by Linda Merrill, Networx
Clearly, one of the worst design trends of the last decade was the explosion of the McMansion. These bloated and larger than necessary homes cost more than anyone could ever imagine (mortgage crisis, anyone?). These monster homes use enormous amounts of energy to light, heat and cool. Some of these homes were of course designed to be as energy efficient as possible, but the energy footprint of a 5,000 sq. ft. home is always going to be larger than that of a 2,500 sq. ft. home all other things being equal. And does a family of four need so much space?
9. Stadium Kitchens in Which No One Cooks
Hard on the heels of the McMansion is the “stadium” kitchen that looks like it should be on a television show with an audience or in a fine restaurant preparing gourmet meals. Professional grade appliances, side-by-side six-foot wide refrigerator/freezers and every other electric appliance one can imagine became status symbols. And likely, most of their owners were not gourmet cooks or big entertainers. These over-the-top kitchens were not only found in McMansions, but in kitchen renovations of more modest homes. While the kitchen may be the heart of the home, the heart should be a warm and breathing thing, not a cold, stainless steel appliance.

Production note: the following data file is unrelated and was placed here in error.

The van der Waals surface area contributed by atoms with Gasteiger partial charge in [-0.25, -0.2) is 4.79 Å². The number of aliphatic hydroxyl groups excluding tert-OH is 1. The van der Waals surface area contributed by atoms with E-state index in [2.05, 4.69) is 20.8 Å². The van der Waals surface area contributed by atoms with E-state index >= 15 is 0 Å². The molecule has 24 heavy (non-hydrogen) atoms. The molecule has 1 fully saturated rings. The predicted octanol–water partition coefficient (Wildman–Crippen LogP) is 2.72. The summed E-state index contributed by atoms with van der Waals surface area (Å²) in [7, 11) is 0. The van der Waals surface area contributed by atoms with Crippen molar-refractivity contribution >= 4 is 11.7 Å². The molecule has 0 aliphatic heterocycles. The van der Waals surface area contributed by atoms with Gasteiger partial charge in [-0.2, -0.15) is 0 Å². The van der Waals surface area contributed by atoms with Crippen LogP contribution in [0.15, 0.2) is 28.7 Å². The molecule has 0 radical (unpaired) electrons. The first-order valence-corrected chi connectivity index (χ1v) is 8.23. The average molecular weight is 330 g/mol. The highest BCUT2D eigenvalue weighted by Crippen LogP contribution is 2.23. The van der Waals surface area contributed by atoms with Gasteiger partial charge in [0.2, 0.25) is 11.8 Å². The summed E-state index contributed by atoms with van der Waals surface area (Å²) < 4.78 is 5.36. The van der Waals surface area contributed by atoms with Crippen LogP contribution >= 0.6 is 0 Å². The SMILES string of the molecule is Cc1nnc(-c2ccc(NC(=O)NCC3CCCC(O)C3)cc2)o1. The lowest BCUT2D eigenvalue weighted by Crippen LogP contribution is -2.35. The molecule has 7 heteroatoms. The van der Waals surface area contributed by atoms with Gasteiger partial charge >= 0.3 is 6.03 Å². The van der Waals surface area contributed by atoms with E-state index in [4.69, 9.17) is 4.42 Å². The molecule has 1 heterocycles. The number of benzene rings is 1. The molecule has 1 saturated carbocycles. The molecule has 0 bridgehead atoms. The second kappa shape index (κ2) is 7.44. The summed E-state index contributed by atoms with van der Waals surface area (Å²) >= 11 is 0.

8. DIY Design Television
There are many wonderful television programs that encourage homeowners to work on their homes. The granddaddy of them all is “This Old House” – the long running PBS series. While TOH encouraged good work and the importance of building trade professionals, many shows on other channels focus on the “do it on a dime and in a weekend” type makeovers that obscure the true cost and time it takes to do a good job. When half the construction team is off-camera, you know there is something missing in the equation. These programs have left many homeowners with an unrealistic view of costs and the value of quality.
7. The Loss of the Formal Dining Room
There was a time nearly every home over a certain size had a formal dining room. These spaces were generally reserved for “Sunday Best” entertaining and holidays. Over time, our lives have become less formal and most parties end up in the kitchen. (Which naturally gave rise to the kitchen stadium concept mentioned above.) However, there is a value to maintaining certain more formal traditions. Respect for conversation, table manners and the ability to be comfortable in a more formal, adult atmosphere, is a great lesson for children. Besides, who wants to eat a nice dinner with dirty dishes sitting over your shoulder?